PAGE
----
|Publication number||US6953143 B2|
|Application number||US 10/412,367|
|Publication date||Oct 11, 2005|
|Filing date||Apr 11, 2003|
|Priority date||Apr 11, 2003|
|Also published as||US20040200419, WO2004093158A2, WO2004093158A3|
|Publication number||10412367, 412367, US 6953143 B2, US 6953143B2, US-B2-6953143, US6953143 B2, US6953143B2|
|Inventors||Justin Mauck, Steve Dillon|
|Original Assignee||Advanced Energy Industries, Inc.|
|Export Citation||BiBTeX, EndNote, RefMan|
|Patent Citations (15), Classifications (9), Legal Events (5)|
|External Links: USPTO, USPTO Assignment, Espacenet|
Embodiments of this invention relate to the field of coldplate and vacuum chamber cooling designs, and more specifically, to a coldplate or chamber wall formed of two materials joined together using explosion welding.
2. Description of the Related Art
Vacuum chambers sometimes generate a large amount of heat due to processes occurring inside (e.g. plasma generation), and the heat must be removed to protect components of the chamber. For large heat loads, a fluid is used to cool the chamber. Ideally, the cooling fluid should flow through channels made directly on the body of the vacuum chamber. However, as this method is generally impractical, heat is usually removed by attaching cooling tubes to the chamber and flowing cooling fluid through the tubes.
This method works for low heat flux densities because the high thermal resistance from chamber to cooling fluid is not so great as to result in overly high chamber temperatures. As vacuum chambers are made smaller, greater heat flux densities make the chamber hotter. This demands a more efficient method of removing heat in order to keep the chamber temperatures at acceptable levels. Coldplates are similarly used in many different applications to cool electronics and other components. For example, in plasma chambers, coldplates are used for the walls of the plasma chamber and also to provide cooling to electronic components. Typically, coldplates are also made by attaching cooling tubes to a metal part, such as a machined aluminum or aluminum alloy plate and then attaching the plate on a substrate that carries components to be cooled. As with the chamber cooling pipes, one limitation of this approach is the attachment between the cooling tubes and the metal plate. If the tubes are soldered, brazed, welded or epoxied to the aluminum plate, then the attachment point might limit the flow of heat from the plate to the cooling tubes.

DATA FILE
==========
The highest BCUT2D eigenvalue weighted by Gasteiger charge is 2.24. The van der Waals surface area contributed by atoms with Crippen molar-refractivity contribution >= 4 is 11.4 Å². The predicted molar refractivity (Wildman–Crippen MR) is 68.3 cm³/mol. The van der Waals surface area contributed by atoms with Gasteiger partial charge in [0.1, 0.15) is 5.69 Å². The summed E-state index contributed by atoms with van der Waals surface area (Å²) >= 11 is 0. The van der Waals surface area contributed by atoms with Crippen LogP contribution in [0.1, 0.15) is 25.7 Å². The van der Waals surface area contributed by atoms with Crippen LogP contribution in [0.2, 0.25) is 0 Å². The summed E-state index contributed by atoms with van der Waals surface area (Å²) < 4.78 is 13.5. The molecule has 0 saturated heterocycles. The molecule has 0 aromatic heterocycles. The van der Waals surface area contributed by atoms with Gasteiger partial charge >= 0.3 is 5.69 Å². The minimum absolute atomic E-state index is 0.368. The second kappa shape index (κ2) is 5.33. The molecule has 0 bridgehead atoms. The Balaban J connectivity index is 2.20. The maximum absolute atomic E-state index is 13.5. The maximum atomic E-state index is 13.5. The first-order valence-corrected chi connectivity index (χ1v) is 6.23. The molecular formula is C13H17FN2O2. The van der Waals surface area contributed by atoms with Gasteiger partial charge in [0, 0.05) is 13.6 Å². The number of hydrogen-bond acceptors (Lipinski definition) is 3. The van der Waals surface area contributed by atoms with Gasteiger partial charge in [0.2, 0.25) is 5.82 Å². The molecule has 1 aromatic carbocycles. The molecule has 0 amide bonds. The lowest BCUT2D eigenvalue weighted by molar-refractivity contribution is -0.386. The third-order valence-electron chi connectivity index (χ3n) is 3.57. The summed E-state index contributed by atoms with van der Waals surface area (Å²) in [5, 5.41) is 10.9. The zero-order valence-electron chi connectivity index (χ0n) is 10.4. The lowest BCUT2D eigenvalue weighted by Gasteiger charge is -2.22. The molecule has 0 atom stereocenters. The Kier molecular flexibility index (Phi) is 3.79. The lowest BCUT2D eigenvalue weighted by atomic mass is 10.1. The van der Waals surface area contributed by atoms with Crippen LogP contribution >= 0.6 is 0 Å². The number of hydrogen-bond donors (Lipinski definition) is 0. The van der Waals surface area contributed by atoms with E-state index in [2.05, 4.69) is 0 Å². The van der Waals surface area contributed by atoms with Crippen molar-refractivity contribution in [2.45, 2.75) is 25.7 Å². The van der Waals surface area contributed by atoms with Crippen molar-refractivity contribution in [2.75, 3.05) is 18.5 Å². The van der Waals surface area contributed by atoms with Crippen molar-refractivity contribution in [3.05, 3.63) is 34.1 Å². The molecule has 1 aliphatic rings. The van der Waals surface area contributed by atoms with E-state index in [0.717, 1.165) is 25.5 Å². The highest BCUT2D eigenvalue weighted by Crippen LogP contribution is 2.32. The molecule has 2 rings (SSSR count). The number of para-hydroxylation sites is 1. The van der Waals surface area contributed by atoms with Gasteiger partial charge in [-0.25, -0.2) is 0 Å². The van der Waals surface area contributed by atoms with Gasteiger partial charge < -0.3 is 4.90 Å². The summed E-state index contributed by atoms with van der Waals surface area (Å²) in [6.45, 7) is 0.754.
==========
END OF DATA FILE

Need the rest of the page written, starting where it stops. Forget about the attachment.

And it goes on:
A method and apparatus are described for making a coldplate. A first component of, for example copper, is explosion welded to a second component of, for example aluminum. The first metal component has a top surface opposite the second metal component and at least one channel proximate the top surface adapted to carry a cooling fluid. The coldplate can be used as an interior wall for a plasma chamber.
Embodiments of the present invention are illustrated by way of example, an not by way of limitation, in the figures of the accompanying drawings in which like reference numerals refer to similar elements and in which:
An effective design for cooling vacuum chambers is described below. The design described herein is more efficient at removing heat due to the low thermal resistance interface that explosion welding provides between the materials of the chamber or coldplate and the materials of the cooling channels. The materials are explosion welded together, then cooling channels or grooves are made. This can be done by forming a groove in the top surface of the first metal component (i.e., copper), and then sealing the groove by brazing a second metal component (i.e. copper) onto the first metal component. Alternatively the channels can be formed by drilling a tunnel into the side of the first metal component and then manifolding the channels together. Many other approaches can be applied to form the cooling channels.